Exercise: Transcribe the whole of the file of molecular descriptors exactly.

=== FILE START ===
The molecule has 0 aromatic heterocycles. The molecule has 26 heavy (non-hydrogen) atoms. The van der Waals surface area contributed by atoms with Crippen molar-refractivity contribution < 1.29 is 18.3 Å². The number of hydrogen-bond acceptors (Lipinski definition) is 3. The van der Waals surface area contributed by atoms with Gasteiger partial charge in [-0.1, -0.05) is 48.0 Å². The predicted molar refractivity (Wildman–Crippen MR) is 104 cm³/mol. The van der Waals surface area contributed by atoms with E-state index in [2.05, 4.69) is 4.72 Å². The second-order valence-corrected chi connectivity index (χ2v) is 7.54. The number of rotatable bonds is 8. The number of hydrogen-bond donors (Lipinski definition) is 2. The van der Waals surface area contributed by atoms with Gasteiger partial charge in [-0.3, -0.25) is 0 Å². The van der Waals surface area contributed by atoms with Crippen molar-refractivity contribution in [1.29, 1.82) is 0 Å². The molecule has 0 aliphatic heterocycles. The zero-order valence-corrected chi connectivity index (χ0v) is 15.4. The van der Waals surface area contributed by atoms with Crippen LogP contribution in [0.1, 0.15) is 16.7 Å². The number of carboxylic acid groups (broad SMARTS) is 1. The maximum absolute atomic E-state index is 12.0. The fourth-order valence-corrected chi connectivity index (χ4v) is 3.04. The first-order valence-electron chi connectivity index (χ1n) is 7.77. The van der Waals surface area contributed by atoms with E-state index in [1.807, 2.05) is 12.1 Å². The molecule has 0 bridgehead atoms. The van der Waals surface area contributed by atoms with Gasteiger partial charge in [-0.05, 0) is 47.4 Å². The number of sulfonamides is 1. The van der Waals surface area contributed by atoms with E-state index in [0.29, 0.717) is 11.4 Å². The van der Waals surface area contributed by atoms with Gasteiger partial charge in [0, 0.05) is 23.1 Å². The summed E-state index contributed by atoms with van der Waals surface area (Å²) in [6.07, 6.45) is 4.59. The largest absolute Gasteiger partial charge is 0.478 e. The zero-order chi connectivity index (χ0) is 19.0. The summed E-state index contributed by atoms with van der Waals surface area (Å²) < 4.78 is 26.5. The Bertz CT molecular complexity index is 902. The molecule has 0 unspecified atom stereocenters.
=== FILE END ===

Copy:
The molecule has 0 aromatic heterocycles. The molecule has 26 heavy (non-hydrogen) atoms. The van der Waals surface area contributed by atoms with Crippen molar-refractivity contribution < 1.29 is 18.3 Å². The number of hydrogen-bond acceptors (Lipinski definition) is 3. The van der Waals surface area contributed by atoms with Gasteiger partial charge in [-0.1, -0.05) is 48.0 Å². The predicted molar refractivity (Wildman–Crippen MR) is 104 cm³/mol. The van der Waals surface area contributed by atoms with E-state index in [2.05, 4.69) is 4.72 Å². The second-order valence-corrected chi connectivity index (χ2v) is 7.54. The number of rotatable bonds is 8. The number of hydrogen-bond donors (Lipinski definition) is 2. The van der Waals surface area contributed by atoms with Gasteiger partial charge in [-0.3, -0.25) is 0 Å². The van der Waals surface area contributed by atoms with Crippen molar-refractivity contribution in [1.29, 1.82) is 0 Å². The molecule has 0 aliphatic heterocycles. The zero-order valence-corrected chi connectivity index (χ0v) is 15.4. The van der Waals surface area contributed by atoms with Crippen LogP contribution in [0.1, 0.15) is 16.7 Å². The number of carboxylic acid groups (broad SMARTS) is 1. The maximum absolute atomic E-state index is 12.0. The fourth-order valence-corrected chi connectivity index (χ4v) is 3.04. The first-order valence-electron chi connectivity index (χ1n) is 7.77. The van der Waals surface area contributed by atoms with E-state index in [1.807, 2.05) is 12.1 Å². The molecule has 0 bridgehead atoms. The van der Waals surface area contributed by atoms with Gasteiger partial charge in [-0.05, 0) is 47.4 Å². The number of sulfonamides is 1. The van der Waals surface area contributed by atoms with E-state index in [0.29, 0.717) is 11.4 Å². The van der Waals surface area contributed by atoms with Gasteiger partial charge in [0, 0.05) is 23.1 Å². The summed E-state index contributed by atoms with van der Waals surface area (Å²) in [6.07, 6.45) is 4.59. The largest absolute Gasteiger partial charge is 0.478 e. The zero-order chi connectivity index (χ0) is 19.0. The summed E-state index contributed by atoms with van der Waals surface area (Å²) < 4.78 is 26.5. The Bertz CT molecular complexity index is 902. The molecule has 0 unspecified atom stereocenters.